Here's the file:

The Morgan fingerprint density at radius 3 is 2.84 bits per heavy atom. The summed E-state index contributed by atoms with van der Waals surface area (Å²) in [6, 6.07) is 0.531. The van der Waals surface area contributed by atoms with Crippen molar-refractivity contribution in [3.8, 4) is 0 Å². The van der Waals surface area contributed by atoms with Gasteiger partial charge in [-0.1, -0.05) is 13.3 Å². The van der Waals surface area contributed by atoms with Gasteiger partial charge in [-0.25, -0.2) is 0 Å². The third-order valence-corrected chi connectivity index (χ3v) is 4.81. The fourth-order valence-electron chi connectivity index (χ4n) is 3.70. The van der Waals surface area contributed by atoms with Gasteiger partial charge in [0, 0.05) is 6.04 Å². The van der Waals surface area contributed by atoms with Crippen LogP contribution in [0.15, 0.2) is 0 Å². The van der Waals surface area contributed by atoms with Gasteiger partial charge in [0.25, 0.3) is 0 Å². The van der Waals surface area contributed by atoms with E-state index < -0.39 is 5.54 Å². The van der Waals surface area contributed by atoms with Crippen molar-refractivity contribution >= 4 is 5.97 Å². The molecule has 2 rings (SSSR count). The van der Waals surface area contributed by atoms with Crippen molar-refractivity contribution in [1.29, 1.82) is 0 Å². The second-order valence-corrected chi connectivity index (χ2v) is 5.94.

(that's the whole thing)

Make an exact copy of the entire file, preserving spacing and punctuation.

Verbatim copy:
The Morgan fingerprint density at radius 3 is 2.84 bits per heavy atom. The summed E-state index contributed by atoms with van der Waals surface area (Å²) in [6, 6.07) is 0.531. The van der Waals surface area contributed by atoms with Crippen molar-refractivity contribution in [3.8, 4) is 0 Å². The van der Waals surface area contributed by atoms with Gasteiger partial charge in [-0.1, -0.05) is 13.3 Å². The van der Waals surface area contributed by atoms with Gasteiger partial charge in [-0.25, -0.2) is 0 Å². The third-order valence-corrected chi connectivity index (χ3v) is 4.81. The fourth-order valence-electron chi connectivity index (χ4n) is 3.70. The van der Waals surface area contributed by atoms with Gasteiger partial charge in [0, 0.05) is 6.04 Å². The van der Waals surface area contributed by atoms with Crippen LogP contribution in [0.15, 0.2) is 0 Å². The van der Waals surface area contributed by atoms with Gasteiger partial charge in [0.25, 0.3) is 0 Å². The van der Waals surface area contributed by atoms with E-state index < -0.39 is 5.54 Å². The van der Waals surface area contributed by atoms with Crippen molar-refractivity contribution >= 4 is 5.97 Å². The molecule has 2 rings (SSSR count). The van der Waals surface area contributed by atoms with Crippen molar-refractivity contribution in [1.29, 1.82) is 0 Å². The second-order valence-corrected chi connectivity index (χ2v) is 5.94.